When Does A Nightmare Begin? Does it begin at the start of a dream or at the first sign of fear and terror?
At 3:00AM the morning of Tuesday, June 6th 1944 the transports Thomas Jefferson, Empire Javalin & Charles Carroll were at anchor about 12 miles off the coast of Normandy. Around 3:15 we started loading the assault troops onto the landing craft on deck. The craft was on davits that would swing out and lower into the water. The seas were very rough with waves 6 to 8 feet. The landing crafts were like corks. We started getting sick right away. The crafts began circling until time to head for shore. The boats started to take on water which the pumps couldn't handle, and we had to bail with our helmets.
Finally the order was given & we started the run on to the beach. It started to become daylight and the battle ships opened up. As we approached the shore while several hundred yards away, we began taking on artillery fire. There were mainly German 88's, French 75's and 120 MM mortars. One boat on our right took a direct hit. Boat parts and body parts were flying through the air. All 31 men on board died. This is when the real fear and terror began. With a very strong tide taking us to the left ' East, and an extreme amount of smoke on the beach we knew we were off course. We were supposed to land next to Co. A at Vierville; however, Co. A was decimated within 20 minutes and ceased to be a fighting unit. Co. B came in behind Co. A and suffered the same fate.
By a stoke of fortune, our being off course landed our crafts of G Co. Three quarters of a mile down the beach from Co A. At low tide the beach was about 300 yards with no cover. Our craft hit a sandbar which added an additional 50 yards. On the beach some of us took cover behind obstacles that had not been cleared; however, most of them had mines on top or French 75 artillery shells. Using these obstacles for cover became a very dangerous idea. Having been assigned to the 29th division just two weeks prior I thought I would die amongst strangers as I didn't know anyone. As it turned out, it was a good thing because I didn't know those who were dying around me.
The fear was so great that the mind would not function. I was hit in the hand by a small piece of shrapnel and I thought a bee had stung me. I thought how strange a bee would get me at a time like this.The few who reached the shingle and seawall were useless due to fear and lack of leadership. Most officers had been killed by being the first off the boats. I didn't know if our Company Captain, Scott was dead or not. Later we discovered he wasn't and also our Batt. Co. Maj. Bingham was OK as well.
There was concertina barbed wire strung along the beach road. Bunkers were still blocking the exits. All up and down the beach was pure chaos ' burning vehicles, terribly wounded men, and, of course, the dead. You couldn't walk without stepping over bodies or body parts. There were lines of bodies that the tide would bring in. Many wounded drowned by the fast rising tide. The water was actually red from blood and I remember there were greenish blue jellyfish in the water. It was sickening to see.
No one had fired a shot as of about 9:00AM. Everyone's weapons were full of sand. Around 9:30AM a lieutenant named Miller from the engineers took a group and had us clean our weapons and after blowing the barbed wire with Bangalore torpedoes we made it across the road and over a small swampy area to the base of the bluff. He took us up the bluff which had defilade in it which shielded us somewhat from the machine gun fire. We were out of the artillery fire as it was all landing on the beach still. The bluff was mined and some were unlucky enough to step on them. After reaching the top we were subjected to machine gun fire from the right and we came into Hedgerow country.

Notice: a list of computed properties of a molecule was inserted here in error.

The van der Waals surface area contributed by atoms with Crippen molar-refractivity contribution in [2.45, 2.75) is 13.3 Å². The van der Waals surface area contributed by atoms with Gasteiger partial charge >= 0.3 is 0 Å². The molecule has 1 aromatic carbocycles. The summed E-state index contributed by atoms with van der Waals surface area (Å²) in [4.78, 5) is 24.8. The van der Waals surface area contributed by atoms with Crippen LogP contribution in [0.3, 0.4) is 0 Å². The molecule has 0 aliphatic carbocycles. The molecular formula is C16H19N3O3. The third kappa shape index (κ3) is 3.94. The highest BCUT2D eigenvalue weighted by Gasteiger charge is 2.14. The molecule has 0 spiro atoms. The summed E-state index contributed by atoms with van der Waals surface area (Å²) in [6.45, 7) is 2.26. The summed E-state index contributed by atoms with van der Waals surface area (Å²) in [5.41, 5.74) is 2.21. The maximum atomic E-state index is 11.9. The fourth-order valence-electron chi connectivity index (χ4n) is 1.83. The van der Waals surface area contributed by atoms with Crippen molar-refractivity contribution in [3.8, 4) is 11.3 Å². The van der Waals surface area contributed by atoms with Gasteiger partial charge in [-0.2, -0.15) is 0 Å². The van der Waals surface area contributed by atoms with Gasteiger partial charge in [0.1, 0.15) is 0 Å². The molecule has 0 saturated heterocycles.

After the Lt. sent a detachment to knock out the machine gun, we continued along the bluff fighting skirmishes with pockets of Germans. By dusk we had only advanced several hundred yards when three of us became separated from the group. Not wanting to move around by ourselves we decided to dig in for the night. We found a horse trough by a barn and dug in under it. It gave us cover for our heads and a clear field of fire for 50 yards or so, thus passed the first day and night of June 6th. Forty-five more days of combat and 2000 more casualties followed in the bocage, which was the French name for hedgerow, before taking St. Lo.
But the division was to continue through the Siege of Brest and onto the linkup with the Russians at the Elbe River; however, I would not be there for that historic moment. I was wounded at the Rohr River crossing at Julich, Germany and so ended the most terrifying 8 months of my life. I started this adventure, if you want to call it that, at the young age of 17. I ended 'old', at 18 years of age with a changed outlook on life. I have since returned to Normandy two times. The beach is now serene and beautiful, but as I look out over it I see but the death and destruction of June 6th 1944. It is indelibly etched on my mind forever. I remained in the army for two more years transferring to the HDQ Co. 13th Port command in Antwerp, Belgium running a G.I. night club. Finally I returned stateside to New Orleans where I was discharged in December of 1947.
Clarence "Mac" Evans